Any fashion aficionado knows the little bumps dotting crocodiles' and alligators' leather can help you tell the difference between the species' skins. But researchers have discovered that the domes on the skin's surface are more sensitive to the touch than human fingertips, according to a study published in the Journal of Experimental Biology.
The sensors' function had not been known previously.
"People had fantastical ideas of what [the sensors] could do," said researcher Duncan Leitch, a graduate student in the neurosciences program at Vanderbilt University. "We tested the different possibilities to see how they actually work."
In conducting research, Leitch said that he was granted special research permission from the state of Tennessee to collect the alligators and crocodiles to study.
With his graduate advisor, Ken Catania, the two studied the external anatomy of the domes on the face of American alligators and on the faces and bodies of Nile crocodiles, which measured approximately 1 millimeter across, before cutting them open to look at the branches of nerves within.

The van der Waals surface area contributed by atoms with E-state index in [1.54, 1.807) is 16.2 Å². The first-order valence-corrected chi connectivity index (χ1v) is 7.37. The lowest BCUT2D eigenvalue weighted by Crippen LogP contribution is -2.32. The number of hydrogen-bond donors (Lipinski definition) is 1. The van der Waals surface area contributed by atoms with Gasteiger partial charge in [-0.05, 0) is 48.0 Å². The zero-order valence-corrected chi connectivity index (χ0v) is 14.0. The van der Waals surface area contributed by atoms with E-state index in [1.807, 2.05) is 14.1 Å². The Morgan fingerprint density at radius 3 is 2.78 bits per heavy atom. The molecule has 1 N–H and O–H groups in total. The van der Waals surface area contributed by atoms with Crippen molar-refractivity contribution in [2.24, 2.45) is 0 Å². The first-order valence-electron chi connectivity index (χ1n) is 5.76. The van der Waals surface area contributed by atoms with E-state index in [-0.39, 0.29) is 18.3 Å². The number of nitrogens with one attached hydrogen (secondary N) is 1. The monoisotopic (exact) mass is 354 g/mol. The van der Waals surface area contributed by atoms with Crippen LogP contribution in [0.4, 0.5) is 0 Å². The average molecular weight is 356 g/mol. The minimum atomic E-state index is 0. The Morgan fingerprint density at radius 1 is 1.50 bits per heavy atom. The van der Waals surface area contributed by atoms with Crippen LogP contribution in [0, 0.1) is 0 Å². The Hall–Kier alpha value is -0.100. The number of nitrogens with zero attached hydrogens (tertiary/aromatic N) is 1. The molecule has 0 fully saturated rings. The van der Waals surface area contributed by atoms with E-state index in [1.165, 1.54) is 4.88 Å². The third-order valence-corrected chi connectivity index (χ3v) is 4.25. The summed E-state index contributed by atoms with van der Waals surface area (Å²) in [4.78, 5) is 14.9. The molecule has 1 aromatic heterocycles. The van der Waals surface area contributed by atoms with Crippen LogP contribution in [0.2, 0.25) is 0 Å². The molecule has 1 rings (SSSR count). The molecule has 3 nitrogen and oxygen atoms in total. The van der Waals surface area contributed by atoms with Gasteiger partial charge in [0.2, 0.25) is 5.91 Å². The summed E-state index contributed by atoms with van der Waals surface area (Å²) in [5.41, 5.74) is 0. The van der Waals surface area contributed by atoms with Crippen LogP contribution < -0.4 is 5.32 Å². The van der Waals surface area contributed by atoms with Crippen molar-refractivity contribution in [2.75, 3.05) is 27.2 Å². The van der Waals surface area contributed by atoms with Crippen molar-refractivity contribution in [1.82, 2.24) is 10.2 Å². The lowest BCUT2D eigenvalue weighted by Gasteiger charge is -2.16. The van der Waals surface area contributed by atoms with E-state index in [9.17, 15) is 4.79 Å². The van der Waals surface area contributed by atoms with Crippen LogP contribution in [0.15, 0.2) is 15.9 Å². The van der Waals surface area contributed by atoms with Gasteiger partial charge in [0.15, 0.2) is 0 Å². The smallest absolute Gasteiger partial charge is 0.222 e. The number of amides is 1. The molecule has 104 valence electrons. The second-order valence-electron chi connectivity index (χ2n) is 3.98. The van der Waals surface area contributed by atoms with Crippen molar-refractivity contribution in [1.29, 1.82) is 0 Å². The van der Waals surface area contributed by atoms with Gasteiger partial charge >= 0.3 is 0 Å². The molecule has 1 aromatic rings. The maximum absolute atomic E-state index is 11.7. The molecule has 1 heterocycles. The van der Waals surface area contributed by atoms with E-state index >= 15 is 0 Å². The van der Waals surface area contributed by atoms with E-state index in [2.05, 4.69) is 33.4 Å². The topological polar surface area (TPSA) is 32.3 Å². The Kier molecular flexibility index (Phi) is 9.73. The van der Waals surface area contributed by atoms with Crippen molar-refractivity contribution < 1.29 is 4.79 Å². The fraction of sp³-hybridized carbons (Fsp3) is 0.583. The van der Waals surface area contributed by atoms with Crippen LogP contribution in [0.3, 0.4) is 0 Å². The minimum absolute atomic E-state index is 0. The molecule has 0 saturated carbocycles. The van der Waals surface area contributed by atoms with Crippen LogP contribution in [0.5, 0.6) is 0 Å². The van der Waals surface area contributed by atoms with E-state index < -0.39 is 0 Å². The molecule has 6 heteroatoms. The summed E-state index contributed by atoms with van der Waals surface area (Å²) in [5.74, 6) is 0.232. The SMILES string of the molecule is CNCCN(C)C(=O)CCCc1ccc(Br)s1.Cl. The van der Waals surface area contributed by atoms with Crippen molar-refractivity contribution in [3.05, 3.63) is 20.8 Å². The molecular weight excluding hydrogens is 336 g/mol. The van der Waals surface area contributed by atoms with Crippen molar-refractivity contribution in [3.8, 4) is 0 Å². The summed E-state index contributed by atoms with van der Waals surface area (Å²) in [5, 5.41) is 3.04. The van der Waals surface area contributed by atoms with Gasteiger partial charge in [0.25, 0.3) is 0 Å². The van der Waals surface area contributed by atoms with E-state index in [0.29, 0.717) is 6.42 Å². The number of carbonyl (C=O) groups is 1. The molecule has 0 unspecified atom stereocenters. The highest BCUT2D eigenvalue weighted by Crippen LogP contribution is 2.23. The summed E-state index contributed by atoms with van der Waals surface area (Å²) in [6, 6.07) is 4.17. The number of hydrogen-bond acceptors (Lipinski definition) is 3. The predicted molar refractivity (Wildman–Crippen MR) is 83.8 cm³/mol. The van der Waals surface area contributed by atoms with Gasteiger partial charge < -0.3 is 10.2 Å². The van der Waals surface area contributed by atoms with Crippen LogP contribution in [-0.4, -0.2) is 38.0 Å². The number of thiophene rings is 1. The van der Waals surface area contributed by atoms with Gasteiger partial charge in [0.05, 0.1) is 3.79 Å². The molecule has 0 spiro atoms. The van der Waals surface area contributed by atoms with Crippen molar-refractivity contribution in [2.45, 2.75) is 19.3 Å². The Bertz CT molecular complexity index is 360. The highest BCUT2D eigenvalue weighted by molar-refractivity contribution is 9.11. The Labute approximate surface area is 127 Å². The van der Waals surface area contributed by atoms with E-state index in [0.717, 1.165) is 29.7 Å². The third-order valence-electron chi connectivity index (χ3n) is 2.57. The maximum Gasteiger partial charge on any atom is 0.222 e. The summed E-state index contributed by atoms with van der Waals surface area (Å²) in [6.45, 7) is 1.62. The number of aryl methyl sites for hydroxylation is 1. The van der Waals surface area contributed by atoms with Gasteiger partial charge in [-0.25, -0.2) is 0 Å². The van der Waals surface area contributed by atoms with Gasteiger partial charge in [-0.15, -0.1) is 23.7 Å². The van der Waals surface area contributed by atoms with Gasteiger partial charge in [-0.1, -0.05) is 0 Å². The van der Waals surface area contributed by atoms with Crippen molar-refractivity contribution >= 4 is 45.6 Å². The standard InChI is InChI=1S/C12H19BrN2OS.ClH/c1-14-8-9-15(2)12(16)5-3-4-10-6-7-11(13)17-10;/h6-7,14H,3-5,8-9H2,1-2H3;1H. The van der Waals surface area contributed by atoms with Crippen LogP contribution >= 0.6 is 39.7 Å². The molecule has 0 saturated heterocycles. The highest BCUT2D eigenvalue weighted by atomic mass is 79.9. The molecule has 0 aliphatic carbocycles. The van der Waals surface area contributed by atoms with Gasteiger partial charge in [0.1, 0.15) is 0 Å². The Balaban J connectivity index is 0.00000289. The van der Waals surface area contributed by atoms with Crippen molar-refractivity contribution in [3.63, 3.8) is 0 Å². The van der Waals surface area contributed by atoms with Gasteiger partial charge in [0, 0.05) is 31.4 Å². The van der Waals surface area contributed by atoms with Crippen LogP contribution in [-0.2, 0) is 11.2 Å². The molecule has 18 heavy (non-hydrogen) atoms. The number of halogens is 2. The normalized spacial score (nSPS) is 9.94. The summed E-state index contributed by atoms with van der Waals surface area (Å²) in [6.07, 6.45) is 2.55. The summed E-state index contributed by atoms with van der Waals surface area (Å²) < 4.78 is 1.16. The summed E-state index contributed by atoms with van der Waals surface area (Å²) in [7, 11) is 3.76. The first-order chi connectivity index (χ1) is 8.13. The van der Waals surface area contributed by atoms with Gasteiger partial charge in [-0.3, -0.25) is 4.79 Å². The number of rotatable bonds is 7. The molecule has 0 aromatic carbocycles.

Leitch said there were thousands of specialized nerve endings within the sensors along the jaw area and body that were similar to the ones humans have for the sense of touch.
To validate the sensitivity function, Leitch conducted a series of tests to see what the sensors were triggered by.
While no neural activity was detected when the animals' domes were exposed to salt water or electric fields generated by batteries, Leitch had success using plastic fibers typically used to test human thresholds of touch.
"When I touched each organ, they were as sensitive as the very finest of my touch fibers," said Leitch. "This surpasses what our own fingertips would detect."